Friday, May 19, 2017

100 Days on a Fulbright: Day 37: Large Drawing Conservation

Ferdinand Ahm Krag. Waves Over Graves. 2011. Mixed Media. 223.3 by 239.6 cm.
Short post (and a break from the container residency) as we're about to travel. As I prep for upcoming exhibitions with large drawings, this seemed helpful and worth sharing: http://www.smk.dk/en/explore-the-art/visit-the-conservator/stories-from-the-conservators/fra-rulle-til-vaeg-montering-af-kaempe-papirvaerk/

Thursday, May 18, 2017

100 Days on a Fulbright: Day 36: Erin Diebboll

House of Three Brothers / marker on paper - 2016. http://www.erindiebboll.com/projects/7_house_of_three_brothers.html
Thoughts about container artist residency route #4 Erin Diebboll


I love many of Diebboll’s drawings, especially her House of Three Brothers, pictured at the top of this post. Its warping sense of space echoes the resonance of certain objects, walls, corners. My Sherwin Series prints likewise documented the same emotionally warped perception of homes, particularly during times of crisis. Likewise, her decision to cut the paper at unusual angles has the same affect as my wall paintings: it heightens awareness of the gallery architecture in relationship to the depicted domestic space. I also like some moments in her 2010 drawings titled Thirty Years - Basement, posted below, and again, they remind me of the work that I was doing in 2010.

Thirty Years - Basement / pencil on paper - 50 x 96 inches - 2010. http://www.erindiebboll.com/projects/4_basement.html
Her playful drawings of shipped objects remind viewers that many staff on shift or personal at ports do not know the contents of the containers. In fact, only 5 percent of containers shipped to the US are inspected. It also emphasizes art labor—in this case, repetitive, meticulous and for the right soul, meditative—that often goes unnoticed.

Voyage 51E / pencil on paper, metal frames - dimensions variable - 2016. http://www.erindiebboll.com/projects/8_voyage_51E.html

Wednesday, May 17, 2017

100 Days on a Fulbright: Day 35: Revital Cohen and Tuur Van Balen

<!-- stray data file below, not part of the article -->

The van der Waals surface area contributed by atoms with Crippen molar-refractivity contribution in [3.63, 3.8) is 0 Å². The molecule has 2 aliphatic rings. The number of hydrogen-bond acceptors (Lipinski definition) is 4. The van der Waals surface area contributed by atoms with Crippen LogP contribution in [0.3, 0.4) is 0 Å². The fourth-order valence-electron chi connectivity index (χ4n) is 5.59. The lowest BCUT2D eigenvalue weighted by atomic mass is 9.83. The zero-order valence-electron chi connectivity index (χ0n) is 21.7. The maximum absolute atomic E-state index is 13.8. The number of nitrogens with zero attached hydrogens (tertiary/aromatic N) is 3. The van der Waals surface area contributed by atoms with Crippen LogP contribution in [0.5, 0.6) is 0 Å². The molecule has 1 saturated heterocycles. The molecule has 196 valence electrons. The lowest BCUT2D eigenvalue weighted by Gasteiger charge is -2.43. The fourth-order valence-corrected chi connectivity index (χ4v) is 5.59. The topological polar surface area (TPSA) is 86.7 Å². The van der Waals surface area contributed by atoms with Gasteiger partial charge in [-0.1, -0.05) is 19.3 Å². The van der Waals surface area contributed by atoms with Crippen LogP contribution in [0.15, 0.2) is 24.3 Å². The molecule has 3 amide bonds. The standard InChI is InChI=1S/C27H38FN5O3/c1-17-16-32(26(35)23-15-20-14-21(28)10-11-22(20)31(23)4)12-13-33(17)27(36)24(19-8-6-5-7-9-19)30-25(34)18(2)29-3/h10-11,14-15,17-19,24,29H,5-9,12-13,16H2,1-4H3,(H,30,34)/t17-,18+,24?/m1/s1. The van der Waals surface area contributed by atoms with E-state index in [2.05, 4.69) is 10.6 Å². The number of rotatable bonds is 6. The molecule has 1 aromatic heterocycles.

Above: Revital Cohen and Tuur Van Balen. 75 Watt. http://www.cohenvanbalen.com/work/75-watt

Route #3 is by London-based, collaborative couple
Artists’ website: http://www.cohenvanbalen.com/
Container Artist Residency page: http://www.containerartistresidency01.org/artists/revital-cohen-tuur-van-balen/#travelogue
Route: HONG KONG → NANSHA → SINGAPORE → PORT KLANG → COLOMBO

I am a bit weary of artists outsourcing their work as conceptual gesture, but their past work 75 Watt (above and linked here) seems so well executed and thoughtfully done. Short on time today (because I cannot delegate my own work!) but will post as today’s notes.

Tuesday, May 16, 2017

100 Days on a Fulbright: Day 34: Tyler Coburn

Image: Tyler Coburn. Organic Situation, Koenig & Clinton, New York, 2015. Installation view.
Review of container artist residency route #2 Tyler Coburn

  • All routes listed here: http://www.containerartistresidency01.org/routes/
  • Artist’s website: http://tylercoburn.com/
  • Video excerpt from I’m that angel: https://vimeo.com/129042914

I woke up ready to be critical of route #2 artist Tyler Coburn, but instead I find myself obsessed with his line of logic. We have many shared interests, namely logistics, automation, digital labor and extrastatecraft. Many are effectively introduced in his 2012 E-Flux article “Charter Citizen.”

In short, I like the way that he talks about his work in the exhibition "The Promise of Total Automation,” documented in this interview.

I love research-based artworks that reveal compelling, little known histories. In his case, his artwork Sabots highlights the history of a French clog called the sabot and lights out manufacturing. The accompanying piece Waste Management (http://www.tylercoburn.com/waste.html) was also made in a factory, this one in Taiwan, to in part, rejuvenate a little known 18th century literary genre called it-fictions. In Mark Blackwell’s book The Secret Life of Things: Animals, Objects, and It-narratives in Eighteenth-Century England, the author explains how this genre “languished in critical purgatory.” Perhaps this is why I instinctively quieted my interest  Tom Robbin’s 1995 book Skinny Legs and All with its inanimate objects (Can o' Beans, Dirty Sock, Spoon, Painted Stick and Conch Shell) and happily found those ideas revisited when Jane Bennet’s 2010 Vibrant Matter became popular among art historian friends.

A review of the power of inanimate objects certainly makes senses in any project about global trade. His thoughts on writing for robots also connects to my writing this blog, almost wholly for my own use, knowing that it will likely only be read by a search engine.

Additional reading / watching: